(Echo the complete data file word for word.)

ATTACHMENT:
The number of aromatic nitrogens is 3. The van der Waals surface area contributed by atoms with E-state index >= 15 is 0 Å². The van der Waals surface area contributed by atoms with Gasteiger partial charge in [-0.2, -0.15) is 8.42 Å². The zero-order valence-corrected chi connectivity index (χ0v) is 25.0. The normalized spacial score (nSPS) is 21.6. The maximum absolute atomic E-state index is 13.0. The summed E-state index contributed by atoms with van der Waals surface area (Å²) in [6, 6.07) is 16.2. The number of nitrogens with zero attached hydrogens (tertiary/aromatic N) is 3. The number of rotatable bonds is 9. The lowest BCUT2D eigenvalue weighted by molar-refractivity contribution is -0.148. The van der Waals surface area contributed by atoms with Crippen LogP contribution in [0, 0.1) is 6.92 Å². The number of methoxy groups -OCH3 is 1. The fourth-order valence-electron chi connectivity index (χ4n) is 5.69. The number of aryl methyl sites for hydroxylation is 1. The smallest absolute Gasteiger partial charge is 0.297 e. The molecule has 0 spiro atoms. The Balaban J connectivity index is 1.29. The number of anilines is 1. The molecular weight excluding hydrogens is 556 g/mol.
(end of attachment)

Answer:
The number of aromatic nitrogens is 3. The van der Waals surface area contributed by atoms with E-state index >= 15 is 0 Å². The van der Waals surface area contributed by atoms with Gasteiger partial charge in [-0.2, -0.15) is 8.42 Å². The zero-order valence-corrected chi connectivity index (χ0v) is 25.0. The normalized spacial score (nSPS) is 21.6. The maximum absolute atomic E-state index is 13.0. The summed E-state index contributed by atoms with van der Waals surface area (Å²) in [6, 6.07) is 16.2. The number of nitrogens with zero attached hydrogens (tertiary/aromatic N) is 3. The number of rotatable bonds is 9. The lowest BCUT2D eigenvalue weighted by molar-refractivity contribution is -0.148. The van der Waals surface area contributed by atoms with Crippen LogP contribution in [0, 0.1) is 6.92 Å². The number of methoxy groups -OCH3 is 1. The fourth-order valence-electron chi connectivity index (χ4n) is 5.69. The number of aryl methyl sites for hydroxylation is 1. The smallest absolute Gasteiger partial charge is 0.297 e. The molecule has 0 spiro atoms. The Balaban J connectivity index is 1.29. The number of anilines is 1. The molecular weight excluding hydrogens is 556 g/mol.